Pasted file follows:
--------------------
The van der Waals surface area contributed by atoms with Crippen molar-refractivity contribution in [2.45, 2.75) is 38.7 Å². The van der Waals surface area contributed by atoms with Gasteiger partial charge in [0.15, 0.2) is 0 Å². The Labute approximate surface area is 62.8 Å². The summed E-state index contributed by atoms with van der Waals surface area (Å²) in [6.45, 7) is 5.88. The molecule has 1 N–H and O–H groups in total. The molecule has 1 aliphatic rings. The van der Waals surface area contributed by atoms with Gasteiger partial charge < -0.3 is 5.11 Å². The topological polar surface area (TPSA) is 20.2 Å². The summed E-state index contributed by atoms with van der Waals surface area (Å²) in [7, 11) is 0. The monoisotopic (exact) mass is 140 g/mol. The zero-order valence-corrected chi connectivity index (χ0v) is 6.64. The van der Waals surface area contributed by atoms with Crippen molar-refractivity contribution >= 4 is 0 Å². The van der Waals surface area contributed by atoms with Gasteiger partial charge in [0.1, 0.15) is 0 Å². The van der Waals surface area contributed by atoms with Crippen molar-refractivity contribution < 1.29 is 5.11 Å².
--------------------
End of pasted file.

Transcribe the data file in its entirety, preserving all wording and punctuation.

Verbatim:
The van der Waals surface area contributed by atoms with Crippen molar-refractivity contribution in [2.45, 2.75) is 38.7 Å². The van der Waals surface area contributed by atoms with Gasteiger partial charge in [0.15, 0.2) is 0 Å². The Labute approximate surface area is 62.8 Å². The summed E-state index contributed by atoms with van der Waals surface area (Å²) in [6.45, 7) is 5.88. The molecule has 1 N–H and O–H groups in total. The molecule has 1 aliphatic rings. The van der Waals surface area contributed by atoms with Gasteiger partial charge < -0.3 is 5.11 Å². The topological polar surface area (TPSA) is 20.2 Å². The summed E-state index contributed by atoms with van der Waals surface area (Å²) in [7, 11) is 0. The monoisotopic (exact) mass is 140 g/mol. The zero-order valence-corrected chi connectivity index (χ0v) is 6.64. The van der Waals surface area contributed by atoms with Crippen molar-refractivity contribution >= 4 is 0 Å². The van der Waals surface area contributed by atoms with Gasteiger partial charge in [0.1, 0.15) is 0 Å². The van der Waals surface area contributed by atoms with Crippen molar-refractivity contribution < 1.29 is 5.11 Å².